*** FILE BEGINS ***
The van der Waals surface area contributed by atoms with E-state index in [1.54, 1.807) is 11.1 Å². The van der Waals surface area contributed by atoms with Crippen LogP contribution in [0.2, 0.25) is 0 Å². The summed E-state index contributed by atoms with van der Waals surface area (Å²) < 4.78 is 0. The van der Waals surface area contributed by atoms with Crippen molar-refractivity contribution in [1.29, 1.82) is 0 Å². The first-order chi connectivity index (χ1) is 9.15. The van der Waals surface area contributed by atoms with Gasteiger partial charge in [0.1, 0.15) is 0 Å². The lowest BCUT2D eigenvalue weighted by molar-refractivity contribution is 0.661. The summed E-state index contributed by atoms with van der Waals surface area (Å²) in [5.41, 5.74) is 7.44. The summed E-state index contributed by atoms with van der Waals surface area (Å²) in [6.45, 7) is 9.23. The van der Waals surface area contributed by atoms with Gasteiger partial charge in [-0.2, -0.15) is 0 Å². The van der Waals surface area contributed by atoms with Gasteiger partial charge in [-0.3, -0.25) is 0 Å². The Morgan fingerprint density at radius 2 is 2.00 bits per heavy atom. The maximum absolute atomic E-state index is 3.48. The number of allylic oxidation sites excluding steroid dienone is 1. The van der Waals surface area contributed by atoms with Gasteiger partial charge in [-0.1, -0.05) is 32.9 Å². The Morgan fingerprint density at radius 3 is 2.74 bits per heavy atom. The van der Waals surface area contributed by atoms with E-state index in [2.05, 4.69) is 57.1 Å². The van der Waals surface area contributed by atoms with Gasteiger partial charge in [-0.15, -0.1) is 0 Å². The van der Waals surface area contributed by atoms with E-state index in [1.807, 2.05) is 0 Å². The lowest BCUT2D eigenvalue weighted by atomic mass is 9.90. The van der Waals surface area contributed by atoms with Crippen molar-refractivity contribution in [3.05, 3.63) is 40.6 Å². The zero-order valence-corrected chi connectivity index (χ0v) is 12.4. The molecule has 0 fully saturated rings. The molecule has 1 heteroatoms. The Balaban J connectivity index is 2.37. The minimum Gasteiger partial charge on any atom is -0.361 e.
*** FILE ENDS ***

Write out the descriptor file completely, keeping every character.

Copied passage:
The van der Waals surface area contributed by atoms with E-state index in [1.54, 1.807) is 11.1 Å². The van der Waals surface area contributed by atoms with Crippen LogP contribution in [0.2, 0.25) is 0 Å². The summed E-state index contributed by atoms with van der Waals surface area (Å²) < 4.78 is 0. The van der Waals surface area contributed by atoms with Crippen molar-refractivity contribution in [1.29, 1.82) is 0 Å². The first-order chi connectivity index (χ1) is 9.15. The van der Waals surface area contributed by atoms with Gasteiger partial charge in [0.1, 0.15) is 0 Å². The lowest BCUT2D eigenvalue weighted by molar-refractivity contribution is 0.661. The summed E-state index contributed by atoms with van der Waals surface area (Å²) in [5.41, 5.74) is 7.44. The summed E-state index contributed by atoms with van der Waals surface area (Å²) in [6.45, 7) is 9.23. The van der Waals surface area contributed by atoms with Gasteiger partial charge in [-0.2, -0.15) is 0 Å². The van der Waals surface area contributed by atoms with Gasteiger partial charge in [-0.3, -0.25) is 0 Å². The Morgan fingerprint density at radius 2 is 2.00 bits per heavy atom. The maximum absolute atomic E-state index is 3.48. The number of allylic oxidation sites excluding steroid dienone is 1. The van der Waals surface area contributed by atoms with Gasteiger partial charge in [-0.1, -0.05) is 32.9 Å². The Morgan fingerprint density at radius 3 is 2.74 bits per heavy atom. The van der Waals surface area contributed by atoms with E-state index in [2.05, 4.69) is 57.1 Å². The van der Waals surface area contributed by atoms with Gasteiger partial charge in [-0.15, -0.1) is 0 Å². The van der Waals surface area contributed by atoms with E-state index in [1.807, 2.05) is 0 Å². The lowest BCUT2D eigenvalue weighted by atomic mass is 9.90. The van der Waals surface area contributed by atoms with Crippen molar-refractivity contribution in [3.05, 3.63) is 40.6 Å². The zero-order valence-corrected chi connectivity index (χ0v) is 12.4. The molecule has 0 fully saturated rings. The molecule has 1 heteroatoms. The Balaban J connectivity index is 2.37. The minimum Gasteiger partial charge on any atom is -0.361 e.